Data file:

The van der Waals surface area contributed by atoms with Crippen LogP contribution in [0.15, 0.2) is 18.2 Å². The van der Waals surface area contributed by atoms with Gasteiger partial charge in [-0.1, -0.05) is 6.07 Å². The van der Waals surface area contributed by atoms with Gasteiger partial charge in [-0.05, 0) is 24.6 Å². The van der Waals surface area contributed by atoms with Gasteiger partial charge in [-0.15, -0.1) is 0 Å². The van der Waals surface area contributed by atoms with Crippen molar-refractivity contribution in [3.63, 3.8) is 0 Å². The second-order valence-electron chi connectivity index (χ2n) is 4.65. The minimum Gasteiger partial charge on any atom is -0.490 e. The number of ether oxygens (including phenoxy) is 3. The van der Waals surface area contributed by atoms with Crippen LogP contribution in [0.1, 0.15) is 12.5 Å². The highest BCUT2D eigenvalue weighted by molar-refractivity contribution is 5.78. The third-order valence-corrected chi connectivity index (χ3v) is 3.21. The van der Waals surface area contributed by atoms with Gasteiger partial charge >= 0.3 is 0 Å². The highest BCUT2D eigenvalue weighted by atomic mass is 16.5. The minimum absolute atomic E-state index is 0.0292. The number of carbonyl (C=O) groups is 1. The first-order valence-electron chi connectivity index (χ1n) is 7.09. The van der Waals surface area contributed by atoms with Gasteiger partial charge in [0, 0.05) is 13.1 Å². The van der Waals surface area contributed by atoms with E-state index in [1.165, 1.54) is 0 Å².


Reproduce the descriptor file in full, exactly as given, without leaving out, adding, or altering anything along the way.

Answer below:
The van der Waals surface area contributed by atoms with Crippen LogP contribution in [0.15, 0.2) is 18.2 Å². The van der Waals surface area contributed by atoms with Gasteiger partial charge in [-0.1, -0.05) is 6.07 Å². The van der Waals surface area contributed by atoms with Gasteiger partial charge in [-0.05, 0) is 24.6 Å². The van der Waals surface area contributed by atoms with Gasteiger partial charge in [-0.15, -0.1) is 0 Å². The van der Waals surface area contributed by atoms with Crippen molar-refractivity contribution in [3.63, 3.8) is 0 Å². The second-order valence-electron chi connectivity index (χ2n) is 4.65. The minimum Gasteiger partial charge on any atom is -0.490 e. The number of ether oxygens (including phenoxy) is 3. The van der Waals surface area contributed by atoms with Crippen LogP contribution in [0.1, 0.15) is 12.5 Å². The highest BCUT2D eigenvalue weighted by molar-refractivity contribution is 5.78. The third-order valence-corrected chi connectivity index (χ3v) is 3.21. The van der Waals surface area contributed by atoms with Gasteiger partial charge >= 0.3 is 0 Å². The highest BCUT2D eigenvalue weighted by atomic mass is 16.5. The minimum absolute atomic E-state index is 0.0292. The number of carbonyl (C=O) groups is 1. The first-order valence-electron chi connectivity index (χ1n) is 7.09. The van der Waals surface area contributed by atoms with Gasteiger partial charge in [0, 0.05) is 13.1 Å². The van der Waals surface area contributed by atoms with E-state index in [1.165, 1.54) is 0 Å².